Johnson & Johnson, known for the production of medical devices, pharmaceutical and consumer packaged goods, announced in January that the company had created a single-dose vaccine against the coronavirus. 

According to The New York Times, a single dose of the vaccine had an efficacy rate of up to 72%. Though many think it could be a more efficient alternative to the Pfizer and Moderna vaccines because of its single-dose nature, researchers have limited knowledge of how well the vaccine will work when released, due to the Phase 3 results having yet to be published. 

Johnson & Johnson began work on the vaccine in January 2020, always intending to create a single-dose vaccine. In August, Johnson & Johnson entered into an agreement with the federal government to be paid $1 billion for 100 million doses. In October, the European Union entered into a deal for 200 million doses.

There was immense pressure on the company to create a vaccine that would work, while also requiring only a single dose. However, it hit a speedbump: on Oct. 12, the company paused their first Phase 3 trial in order to investigate adverse effects in a volunteer. The volunteer’s illness was not serious, however. After a short investigation, it was determined not to be a result of the vaccine.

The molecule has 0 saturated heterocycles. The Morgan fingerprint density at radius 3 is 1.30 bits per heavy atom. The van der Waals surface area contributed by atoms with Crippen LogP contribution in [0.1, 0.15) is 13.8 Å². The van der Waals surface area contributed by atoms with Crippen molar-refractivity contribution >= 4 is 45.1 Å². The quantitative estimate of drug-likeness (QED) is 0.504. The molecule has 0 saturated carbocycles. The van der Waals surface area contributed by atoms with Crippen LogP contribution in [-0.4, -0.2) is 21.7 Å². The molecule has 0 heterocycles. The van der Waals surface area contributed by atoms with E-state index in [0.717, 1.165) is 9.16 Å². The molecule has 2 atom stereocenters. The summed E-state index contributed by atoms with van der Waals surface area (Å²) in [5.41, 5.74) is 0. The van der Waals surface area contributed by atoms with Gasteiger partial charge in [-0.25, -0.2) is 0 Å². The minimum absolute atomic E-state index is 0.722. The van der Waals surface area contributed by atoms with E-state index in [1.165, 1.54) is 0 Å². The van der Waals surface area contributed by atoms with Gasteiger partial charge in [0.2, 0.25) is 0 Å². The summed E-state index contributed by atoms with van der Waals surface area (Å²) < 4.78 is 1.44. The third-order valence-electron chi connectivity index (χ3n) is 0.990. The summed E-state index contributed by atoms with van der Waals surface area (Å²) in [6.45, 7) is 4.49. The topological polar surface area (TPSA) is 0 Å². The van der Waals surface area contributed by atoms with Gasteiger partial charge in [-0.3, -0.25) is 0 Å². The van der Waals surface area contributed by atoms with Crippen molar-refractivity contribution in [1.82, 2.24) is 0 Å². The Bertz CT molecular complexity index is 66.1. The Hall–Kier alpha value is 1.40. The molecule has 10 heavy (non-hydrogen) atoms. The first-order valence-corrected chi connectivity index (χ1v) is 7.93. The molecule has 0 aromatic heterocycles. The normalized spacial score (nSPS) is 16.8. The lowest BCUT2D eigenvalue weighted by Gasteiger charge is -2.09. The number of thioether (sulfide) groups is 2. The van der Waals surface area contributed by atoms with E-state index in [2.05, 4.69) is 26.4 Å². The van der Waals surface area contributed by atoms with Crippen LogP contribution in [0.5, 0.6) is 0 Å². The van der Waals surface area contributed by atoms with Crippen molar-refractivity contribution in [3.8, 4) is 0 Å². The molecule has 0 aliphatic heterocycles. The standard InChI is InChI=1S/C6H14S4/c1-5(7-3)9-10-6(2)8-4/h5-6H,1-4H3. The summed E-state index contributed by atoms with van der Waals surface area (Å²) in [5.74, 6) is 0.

The trials have continued, and they are currently behind schedule; however, results are expected to be released this month. The vaccine has been proven to be 100% effective in preventing hospitalizations and death from COVID-19, though it has been less effective than those of Pfizer and Moderna in preventing moderate to severe coronavirus. 


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